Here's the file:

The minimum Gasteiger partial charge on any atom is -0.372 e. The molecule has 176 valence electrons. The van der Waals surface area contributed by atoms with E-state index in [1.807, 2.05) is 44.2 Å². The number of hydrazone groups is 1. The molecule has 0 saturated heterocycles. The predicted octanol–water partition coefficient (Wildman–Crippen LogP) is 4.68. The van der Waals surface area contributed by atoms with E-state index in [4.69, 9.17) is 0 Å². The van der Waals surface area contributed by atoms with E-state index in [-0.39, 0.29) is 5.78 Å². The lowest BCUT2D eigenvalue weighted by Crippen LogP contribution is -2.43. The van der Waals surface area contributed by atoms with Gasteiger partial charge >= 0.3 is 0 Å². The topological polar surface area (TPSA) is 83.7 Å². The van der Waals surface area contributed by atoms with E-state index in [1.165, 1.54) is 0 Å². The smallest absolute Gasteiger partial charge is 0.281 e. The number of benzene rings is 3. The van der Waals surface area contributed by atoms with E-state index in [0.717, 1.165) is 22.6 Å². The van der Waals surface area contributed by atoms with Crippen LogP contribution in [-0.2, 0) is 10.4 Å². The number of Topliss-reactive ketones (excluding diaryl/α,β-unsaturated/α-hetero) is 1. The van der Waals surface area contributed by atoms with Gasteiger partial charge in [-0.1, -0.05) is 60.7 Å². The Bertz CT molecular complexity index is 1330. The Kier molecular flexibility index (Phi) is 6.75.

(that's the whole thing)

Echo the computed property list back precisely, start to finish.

The minimum Gasteiger partial charge on any atom is -0.372 e. The molecule has 176 valence electrons. The van der Waals surface area contributed by atoms with E-state index in [1.807, 2.05) is 44.2 Å². The number of hydrazone groups is 1. The molecule has 0 saturated heterocycles. The predicted octanol–water partition coefficient (Wildman–Crippen LogP) is 4.68. The van der Waals surface area contributed by atoms with E-state index in [4.69, 9.17) is 0 Å². The van der Waals surface area contributed by atoms with E-state index in [-0.39, 0.29) is 5.78 Å². The lowest BCUT2D eigenvalue weighted by Crippen LogP contribution is -2.43. The van der Waals surface area contributed by atoms with Gasteiger partial charge >= 0.3 is 0 Å². The topological polar surface area (TPSA) is 83.7 Å². The van der Waals surface area contributed by atoms with E-state index in [1.165, 1.54) is 0 Å². The smallest absolute Gasteiger partial charge is 0.281 e. The number of benzene rings is 3. The van der Waals surface area contributed by atoms with E-state index in [0.717, 1.165) is 22.6 Å². The van der Waals surface area contributed by atoms with Crippen LogP contribution in [-0.2, 0) is 10.4 Å². The number of Topliss-reactive ketones (excluding diaryl/α,β-unsaturated/α-hetero) is 1. The van der Waals surface area contributed by atoms with Gasteiger partial charge in [-0.1, -0.05) is 60.7 Å². The Bertz CT molecular complexity index is 1330. The Kier molecular flexibility index (Phi) is 6.75.